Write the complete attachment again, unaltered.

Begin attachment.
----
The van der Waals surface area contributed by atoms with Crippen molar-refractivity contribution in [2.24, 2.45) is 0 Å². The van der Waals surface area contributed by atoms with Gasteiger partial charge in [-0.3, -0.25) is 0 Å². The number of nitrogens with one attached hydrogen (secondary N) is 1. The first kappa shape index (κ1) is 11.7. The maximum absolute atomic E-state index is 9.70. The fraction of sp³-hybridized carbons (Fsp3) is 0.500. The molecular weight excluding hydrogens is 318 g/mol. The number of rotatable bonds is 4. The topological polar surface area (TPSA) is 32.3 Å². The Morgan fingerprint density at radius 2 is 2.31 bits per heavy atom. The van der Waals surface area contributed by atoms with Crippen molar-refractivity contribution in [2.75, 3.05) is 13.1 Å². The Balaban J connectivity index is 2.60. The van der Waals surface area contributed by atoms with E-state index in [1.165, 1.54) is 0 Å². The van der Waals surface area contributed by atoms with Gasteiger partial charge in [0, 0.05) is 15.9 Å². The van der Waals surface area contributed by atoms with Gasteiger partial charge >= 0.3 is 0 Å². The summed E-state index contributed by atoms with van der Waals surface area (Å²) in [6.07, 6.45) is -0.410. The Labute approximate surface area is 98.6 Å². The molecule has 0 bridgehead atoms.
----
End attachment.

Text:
The van der Waals surface area contributed by atoms with Crippen molar-refractivity contribution in [2.24, 2.45) is 0 Å². The van der Waals surface area contributed by atoms with Gasteiger partial charge in [-0.3, -0.25) is 0 Å². The number of nitrogens with one attached hydrogen (secondary N) is 1. The first kappa shape index (κ1) is 11.7. The maximum absolute atomic E-state index is 9.70. The fraction of sp³-hybridized carbons (Fsp3) is 0.500. The molecular weight excluding hydrogens is 318 g/mol. The number of rotatable bonds is 4. The topological polar surface area (TPSA) is 32.3 Å². The Morgan fingerprint density at radius 2 is 2.31 bits per heavy atom. The van der Waals surface area contributed by atoms with Crippen molar-refractivity contribution in [2.75, 3.05) is 13.1 Å². The Balaban J connectivity index is 2.60. The van der Waals surface area contributed by atoms with E-state index in [1.165, 1.54) is 0 Å². The van der Waals surface area contributed by atoms with Gasteiger partial charge in [0, 0.05) is 15.9 Å². The van der Waals surface area contributed by atoms with Gasteiger partial charge >= 0.3 is 0 Å². The summed E-state index contributed by atoms with van der Waals surface area (Å²) in [6.07, 6.45) is -0.410. The Labute approximate surface area is 98.6 Å². The molecule has 0 bridgehead atoms.